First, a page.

Widerøe is green in both livery and ethos, thanks to its successful carbon offset scheme – just one reason why its customers seem to love the carrier so much.
Norwegian airline Widerøe Flyveselskap is a shining example of an airline bucking the industry trends of economic losses and disillusioned passengers by not only showing positive results – pre-tax profits of NKr 47.1m (€6m) in 2009 which signifies an increase of 317 per cent on 2008 – but also an almost cultish customer following, judging by birthday wishes and love letters posted on Widerøe’s Facebook page.
Founded in 1934 by Viggo Widerøe and four other flying enthusiasts, Widerøe first operated as a seaplane ambulance, air taxi, “school bus” and aerial photo service in this remote corner of northern Europe. This was Norway before it discovered the black crude deposits in the North Sea.
Today, Widerøe serves around two million business and leisure travellers annually with 36 domestic and seven international destinations stretching to Aberdeen, Edinburgh, Newcastle, Copenhagen and Gothenburg. Green became the airline’s signature colour by accident when Viggo Widerøe visited Canada to purchase three de Havilland aircraft. His dream of a Norwegian red, white and blue livery was shattered when he was told green was the only colour available at the time. But the green wings of Widerøe now have a more significant meaning. The airline’s CO2 omission offset calculator is the most successful in Scandinavia with 5 per cent of passengers engaging in the option, compared with a mere 0.1 per cent at the bigger carriers.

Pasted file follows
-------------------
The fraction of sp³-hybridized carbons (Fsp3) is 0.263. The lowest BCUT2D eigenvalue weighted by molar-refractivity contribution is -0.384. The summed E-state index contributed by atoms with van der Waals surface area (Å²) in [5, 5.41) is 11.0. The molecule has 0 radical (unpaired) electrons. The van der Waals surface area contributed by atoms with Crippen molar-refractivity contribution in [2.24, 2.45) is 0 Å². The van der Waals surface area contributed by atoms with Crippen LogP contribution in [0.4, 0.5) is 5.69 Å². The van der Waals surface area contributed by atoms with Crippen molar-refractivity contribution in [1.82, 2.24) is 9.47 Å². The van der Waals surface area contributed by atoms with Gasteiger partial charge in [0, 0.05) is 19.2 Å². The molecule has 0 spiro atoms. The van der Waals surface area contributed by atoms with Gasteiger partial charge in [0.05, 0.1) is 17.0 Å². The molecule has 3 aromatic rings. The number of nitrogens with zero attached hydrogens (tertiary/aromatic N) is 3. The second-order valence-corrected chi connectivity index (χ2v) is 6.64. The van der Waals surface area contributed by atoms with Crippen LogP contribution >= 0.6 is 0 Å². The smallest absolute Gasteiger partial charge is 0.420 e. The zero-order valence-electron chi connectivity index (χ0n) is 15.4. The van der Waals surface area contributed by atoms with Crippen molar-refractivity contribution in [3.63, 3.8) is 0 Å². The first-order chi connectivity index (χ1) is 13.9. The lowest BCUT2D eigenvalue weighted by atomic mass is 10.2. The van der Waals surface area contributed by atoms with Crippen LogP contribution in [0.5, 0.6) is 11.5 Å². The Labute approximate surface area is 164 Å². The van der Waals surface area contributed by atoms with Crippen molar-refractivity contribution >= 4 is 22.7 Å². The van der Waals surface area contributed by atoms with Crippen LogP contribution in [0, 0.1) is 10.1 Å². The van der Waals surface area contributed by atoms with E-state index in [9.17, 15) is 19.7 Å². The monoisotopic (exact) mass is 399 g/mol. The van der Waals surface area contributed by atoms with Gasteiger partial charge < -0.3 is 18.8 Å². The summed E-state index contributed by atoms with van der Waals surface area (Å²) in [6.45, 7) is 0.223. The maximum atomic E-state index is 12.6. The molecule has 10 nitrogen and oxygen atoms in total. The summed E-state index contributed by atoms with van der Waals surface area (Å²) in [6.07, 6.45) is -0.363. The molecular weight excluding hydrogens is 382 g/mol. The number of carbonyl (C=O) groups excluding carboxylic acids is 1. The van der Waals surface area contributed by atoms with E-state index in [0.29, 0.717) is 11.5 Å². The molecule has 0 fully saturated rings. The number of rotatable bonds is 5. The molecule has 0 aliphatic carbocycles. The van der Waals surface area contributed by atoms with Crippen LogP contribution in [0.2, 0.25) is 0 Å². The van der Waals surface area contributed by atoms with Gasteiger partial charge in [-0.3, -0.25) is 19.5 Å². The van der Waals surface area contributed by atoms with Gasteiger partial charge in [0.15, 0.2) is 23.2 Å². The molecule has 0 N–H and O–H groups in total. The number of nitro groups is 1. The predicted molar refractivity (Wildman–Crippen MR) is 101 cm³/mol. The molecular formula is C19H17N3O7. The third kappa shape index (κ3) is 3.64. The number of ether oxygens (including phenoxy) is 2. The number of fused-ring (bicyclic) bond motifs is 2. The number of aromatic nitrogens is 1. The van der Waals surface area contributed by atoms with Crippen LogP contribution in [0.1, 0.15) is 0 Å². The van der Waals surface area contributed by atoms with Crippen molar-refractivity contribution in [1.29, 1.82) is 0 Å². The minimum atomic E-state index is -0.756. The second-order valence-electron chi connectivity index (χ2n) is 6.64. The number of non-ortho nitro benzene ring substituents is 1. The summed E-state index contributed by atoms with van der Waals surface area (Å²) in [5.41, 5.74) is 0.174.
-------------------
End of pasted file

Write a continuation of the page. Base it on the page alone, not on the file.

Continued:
In terms of punctuality, Widerøe is also outdoing bigger players. Earlier this year, it took the title of Europe’s most punctual airline, according to flightstats.com with 84 per cent of arrivals on time; quite a feat for a carrier that serves remote airports in the Arctic Circle.
Staff: 1,300 and increasing by another 100 during 2010.
Uniforms: Traditional suits for the men, shift dresses and fitted jackets for the women in Widerøe’s signature green. The obligatory silk neck scarf echoes the three green tones that adorn the aircrafts.
Logo: Created by Scandinavian Design Group, part of McCann.
In-flight snacks: Fair Trade coffee and tea. Snacks and breakfast depending on length of flight and time of day.
Magazine: Perspektiv, eight issues a year and themed around one colour each issue, created by DG Communication.